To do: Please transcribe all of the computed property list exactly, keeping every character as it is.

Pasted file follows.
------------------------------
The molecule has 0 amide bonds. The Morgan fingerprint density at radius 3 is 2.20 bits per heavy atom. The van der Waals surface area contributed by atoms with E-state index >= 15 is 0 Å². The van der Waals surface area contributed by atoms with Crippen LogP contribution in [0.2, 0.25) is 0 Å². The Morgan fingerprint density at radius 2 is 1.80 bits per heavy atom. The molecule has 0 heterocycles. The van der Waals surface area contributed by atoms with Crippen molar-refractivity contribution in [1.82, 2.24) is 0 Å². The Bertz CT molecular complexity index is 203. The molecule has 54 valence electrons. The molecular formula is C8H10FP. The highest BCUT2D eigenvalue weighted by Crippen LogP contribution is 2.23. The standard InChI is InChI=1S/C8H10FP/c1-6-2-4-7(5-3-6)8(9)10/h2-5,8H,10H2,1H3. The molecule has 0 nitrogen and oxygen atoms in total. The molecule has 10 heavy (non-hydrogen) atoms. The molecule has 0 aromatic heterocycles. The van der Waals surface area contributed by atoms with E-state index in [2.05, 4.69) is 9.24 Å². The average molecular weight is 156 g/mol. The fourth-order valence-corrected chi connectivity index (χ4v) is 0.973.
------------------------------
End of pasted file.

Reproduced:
The molecule has 0 amide bonds. The Morgan fingerprint density at radius 3 is 2.20 bits per heavy atom. The van der Waals surface area contributed by atoms with E-state index >= 15 is 0 Å². The van der Waals surface area contributed by atoms with Crippen LogP contribution in [0.2, 0.25) is 0 Å². The Morgan fingerprint density at radius 2 is 1.80 bits per heavy atom. The molecule has 0 heterocycles. The van der Waals surface area contributed by atoms with Crippen molar-refractivity contribution in [1.82, 2.24) is 0 Å². The Bertz CT molecular complexity index is 203. The molecule has 54 valence electrons. The molecular formula is C8H10FP. The highest BCUT2D eigenvalue weighted by Crippen LogP contribution is 2.23. The standard InChI is InChI=1S/C8H10FP/c1-6-2-4-7(5-3-6)8(9)10/h2-5,8H,10H2,1H3. The molecule has 0 nitrogen and oxygen atoms in total. The molecule has 10 heavy (non-hydrogen) atoms. The molecule has 0 aromatic heterocycles. The van der Waals surface area contributed by atoms with E-state index in [2.05, 4.69) is 9.24 Å². The average molecular weight is 156 g/mol. The fourth-order valence-corrected chi connectivity index (χ4v) is 0.973.